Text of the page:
ST. LOUIS -- Questions about who called for a seventh-inning bunt on Monday and why that decision was made were answered by Cardinals right fielder Carlos Beltran on Tuesday afternoon.
Unaware of the attention around the his successful sacrifice, Beltran explained that it was his idea to lay down the bunt with runners on first and second, no outs and the Cardinals down by two runs. The bunt moved both runners up 90 feet and turned the run-scoring opportunity over to Allen Craig and Matt Holliday.
One run scored on Craig's groundout. The other runner was left stranded on third.
"I did it because coming behind is one of the best hitters we've got in that position," Beltran said. "We're looking for two runs, so I think it's an opportunity to get the guys over. It's a play where people can judge it different ways, but I was thinking about getting the bunt [down]."
Craig entered the game batting .472 with runners in scoring position this season. The sacrifice bunt was just the second executed by Beltran, who leads the Cardinals in homers (19), since 2008.
"I think I did the right thing," Beltran said. "People can put it any way they want. I did it thinking about the team. I did it thinking about the guy who was coming behind me. And I did it thinking about the situation."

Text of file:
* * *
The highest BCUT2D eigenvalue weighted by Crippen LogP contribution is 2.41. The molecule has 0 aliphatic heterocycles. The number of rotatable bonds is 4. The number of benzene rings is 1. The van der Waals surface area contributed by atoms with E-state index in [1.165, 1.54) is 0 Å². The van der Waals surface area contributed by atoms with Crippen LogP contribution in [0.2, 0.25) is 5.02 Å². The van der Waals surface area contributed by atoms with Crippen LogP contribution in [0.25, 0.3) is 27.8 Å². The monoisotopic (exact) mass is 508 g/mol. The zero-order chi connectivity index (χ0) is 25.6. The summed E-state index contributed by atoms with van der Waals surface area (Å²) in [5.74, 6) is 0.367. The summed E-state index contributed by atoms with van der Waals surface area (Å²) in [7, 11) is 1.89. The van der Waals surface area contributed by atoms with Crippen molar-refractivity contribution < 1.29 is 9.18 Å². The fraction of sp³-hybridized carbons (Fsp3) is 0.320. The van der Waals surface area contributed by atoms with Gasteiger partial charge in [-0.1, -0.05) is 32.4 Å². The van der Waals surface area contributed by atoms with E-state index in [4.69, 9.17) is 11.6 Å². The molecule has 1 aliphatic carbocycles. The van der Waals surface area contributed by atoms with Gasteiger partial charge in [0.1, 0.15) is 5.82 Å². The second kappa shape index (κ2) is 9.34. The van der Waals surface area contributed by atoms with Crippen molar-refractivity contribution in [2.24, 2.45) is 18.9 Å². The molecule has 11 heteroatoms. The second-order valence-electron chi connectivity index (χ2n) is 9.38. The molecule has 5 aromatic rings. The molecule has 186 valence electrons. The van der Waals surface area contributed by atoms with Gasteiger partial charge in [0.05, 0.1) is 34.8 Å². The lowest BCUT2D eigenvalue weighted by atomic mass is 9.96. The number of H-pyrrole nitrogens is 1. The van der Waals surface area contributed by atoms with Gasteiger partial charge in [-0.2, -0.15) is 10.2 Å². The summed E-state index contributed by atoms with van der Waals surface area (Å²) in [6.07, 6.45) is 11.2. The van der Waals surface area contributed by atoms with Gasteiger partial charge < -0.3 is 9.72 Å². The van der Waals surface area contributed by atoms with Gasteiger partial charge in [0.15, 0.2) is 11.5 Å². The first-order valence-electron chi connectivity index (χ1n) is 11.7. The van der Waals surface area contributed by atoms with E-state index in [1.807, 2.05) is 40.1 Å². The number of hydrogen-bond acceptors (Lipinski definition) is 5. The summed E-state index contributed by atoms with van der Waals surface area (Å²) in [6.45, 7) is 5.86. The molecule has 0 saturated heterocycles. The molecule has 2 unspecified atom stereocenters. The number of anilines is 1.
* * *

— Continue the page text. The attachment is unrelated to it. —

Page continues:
The bunt became a day-after topic mostly because questions went unanswered after Monday's loss. Asked whether the bunt was called from the dugout or player-initiated, manager Mike Matheny declined comment postgame. Beltran was unavailable in the clubhouse.
Matheny said on Tuesday that his decision not to give a direct answer was driven by his desire to protect his player.
"I obviously respect, as all of us should, what a guy like Carlos has been able to do over his career," Matheny said. "I think once you start trying to take instincts away from guys, I think you're asking for trouble. I know that he's a pro and he's thinking about the team. His thought-process really was, 'OK, I've got guys at second and third and have Allen Craig and Matt Holliday coming to the plate.' I understand that."
Matheny has taken questions about his bunting tactics several times during his two seasons as manager. Last year, the Cardinals laid down 34 sacrifice bunts from non-pitchers. That total tied for third-most in the National League. The league mean in 2012 was 27.
This year, though, the bunting has been much less pronounced. Heading into the team's 112th game of the year, the Cardinals have just 12 sacrifice bunts from non-pitchers. Their pitchers have sacrificed 33 times.
"It wasn't necessarily an intention," Matheny said of the decrease in frequency. "I didn't walk in this year and say, 'We are going to bunt less.' I did say that when we bunt, we're going to be more successful at it. It's something we can improve on. But you just have to look at the whole picture of how our offense is going, who we're facing, how an individual is hitting at that time, and what does our team need right now? You have to take the whole picture.
"I think there are a lot of people who would like to see the bunt completely eliminated from the game. I'm not one of them. I also don't think you should be up there giving away outs."
Jenifer Langosch is a reporter for MLB.com. Read her blog, By Gosh, It's Langosch, and follow her on Twitter @LangoschMLB. This story was not subject to the approval of Major League Baseball or its clubs.